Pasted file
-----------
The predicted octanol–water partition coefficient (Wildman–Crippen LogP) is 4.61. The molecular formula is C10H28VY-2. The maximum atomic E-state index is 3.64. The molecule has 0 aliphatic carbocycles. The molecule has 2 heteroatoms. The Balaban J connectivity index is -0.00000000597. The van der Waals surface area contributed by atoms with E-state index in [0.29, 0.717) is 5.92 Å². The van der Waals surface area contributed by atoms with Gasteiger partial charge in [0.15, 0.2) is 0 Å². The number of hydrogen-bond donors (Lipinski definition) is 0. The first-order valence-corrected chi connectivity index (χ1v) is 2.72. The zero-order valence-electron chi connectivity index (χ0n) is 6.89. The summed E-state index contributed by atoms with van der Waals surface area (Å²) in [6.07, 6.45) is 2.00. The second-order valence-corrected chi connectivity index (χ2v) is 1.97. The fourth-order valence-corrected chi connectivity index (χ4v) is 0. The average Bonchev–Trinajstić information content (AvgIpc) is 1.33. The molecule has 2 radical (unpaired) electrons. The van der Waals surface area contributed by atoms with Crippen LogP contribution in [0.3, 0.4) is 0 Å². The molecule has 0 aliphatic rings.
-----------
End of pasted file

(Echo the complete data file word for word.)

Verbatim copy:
The predicted octanol–water partition coefficient (Wildman–Crippen LogP) is 4.61. The molecular formula is C10H28VY-2. The maximum atomic E-state index is 3.64. The molecule has 0 aliphatic carbocycles. The molecule has 2 heteroatoms. The Balaban J connectivity index is -0.00000000597. The van der Waals surface area contributed by atoms with E-state index in [0.29, 0.717) is 5.92 Å². The van der Waals surface area contributed by atoms with Gasteiger partial charge in [0.15, 0.2) is 0 Å². The number of hydrogen-bond donors (Lipinski definition) is 0. The first-order valence-corrected chi connectivity index (χ1v) is 2.72. The zero-order valence-electron chi connectivity index (χ0n) is 6.89. The summed E-state index contributed by atoms with van der Waals surface area (Å²) in [6.07, 6.45) is 2.00. The second-order valence-corrected chi connectivity index (χ2v) is 1.97. The fourth-order valence-corrected chi connectivity index (χ4v) is 0. The average Bonchev–Trinajstić information content (AvgIpc) is 1.33. The molecule has 2 radical (unpaired) electrons. The van der Waals surface area contributed by atoms with Crippen LogP contribution in [0.3, 0.4) is 0 Å². The molecule has 0 aliphatic rings.